Iconic Italian filmmaker Paolo Sorrentino delivers a majestical memoir with this beautifully shot, ribald bout of nostalgia for growing up amongst the anarchy of 1980s Naples.
Paulo Sorrentino has never been more personal in his cinema – nor arguably more powerful.
Recently awarded the Grand Jury Prize at the 2021 Venice Film Festival, Sorrentino reasserts himself with The Hand of God as among the most important film directors of his time. Gorgeously wrought by the hand of a master cinematic stylist, the strength of this film comes from his choice to make style wholly subservient to the characters and place he portrays.
With the sensibility of a great documentarian, Sorrentino mines the rich ore of his own youth, his eccentric family and hometown of Naples circa 1984. The barely fictionalised youth of the director feels initially like it could be an excerpt from an unknown work by Fellini; as if crazy Volpina from Amarcord might wander unto the family lunch and go quite unnoticed. Sorrentino sits his audience at that family table, and invites you to love them as unreservedly as he does when seen through the eyes of his luminous teenage avatar, Fabietto Schiso.
Unfettered by the constraints of any formal narrative, this grand memoire of a film achieves a gritty magical-lyricism from its opening sequence; a languid but purposeful helicopter shot sweeping across the Bay of Naples, finally settling on the stately progress of a vintage limousine carrying none other than the earthly embodiment of San Stefano himself en route to perform a miracle.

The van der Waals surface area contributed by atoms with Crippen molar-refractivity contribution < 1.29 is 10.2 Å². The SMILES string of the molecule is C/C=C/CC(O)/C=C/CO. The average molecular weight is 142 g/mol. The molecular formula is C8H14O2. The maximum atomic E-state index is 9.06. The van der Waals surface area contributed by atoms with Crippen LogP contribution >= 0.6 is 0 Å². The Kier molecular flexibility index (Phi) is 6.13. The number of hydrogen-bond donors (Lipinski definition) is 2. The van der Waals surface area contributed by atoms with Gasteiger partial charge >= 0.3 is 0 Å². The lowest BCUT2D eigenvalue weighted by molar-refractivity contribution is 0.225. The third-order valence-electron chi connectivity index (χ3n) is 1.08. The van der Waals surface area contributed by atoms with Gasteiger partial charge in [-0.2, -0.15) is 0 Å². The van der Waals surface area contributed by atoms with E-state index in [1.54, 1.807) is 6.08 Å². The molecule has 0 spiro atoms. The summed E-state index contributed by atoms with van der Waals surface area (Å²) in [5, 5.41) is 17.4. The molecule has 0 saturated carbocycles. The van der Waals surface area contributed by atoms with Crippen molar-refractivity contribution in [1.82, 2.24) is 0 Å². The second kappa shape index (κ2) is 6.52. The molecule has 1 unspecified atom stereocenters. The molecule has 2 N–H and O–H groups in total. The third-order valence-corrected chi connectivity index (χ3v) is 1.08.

Sorrentino never let’s go of that heightened sense of wonder until the films’ closing, where the great rites of passage we’ve been invited to share hit home as deeply as if they’d been our own tarnished, yet golden, gioventù in Napoli. — Marten Rabarts
“Appropriately erratic and transcendent in equal measure, The Hand of God might be shot with uncharacteristic restraint by Sorrentino’s baroque standards, but its relative calm allows him to crystallize a truth that was sometimes lost amid the chaos of his more circus-like epics: Heaven and hell are very real places that co-exist right here on Earth, often on top of and inside each other so completely that people can lose sight of where they are if they forget to close their eyes and imagine they’re somewhere else.” — David Ehrlich, Indiewire
“I’m glad that Sorrentino has got this film out of his system. I’m impressed that it’s emerged so full of bawdy vigour; still raw in the retelling and spiced with delicious set pieces. Is it redundant to worry that he’s too close to the material? His account of adolescence at times feels adolescent itself, replete with garish caricatures and crude sexual politics. It’s a story that Sorrentino has spun around real events, a creative response to disaster, with himself at the centre and everybody else in his orbit. He’s crawled through the mire. He’s survived and he’s prospered. He now gets to print his own legend 10-foot high on the screen.” — Xan Brooks, The Guardian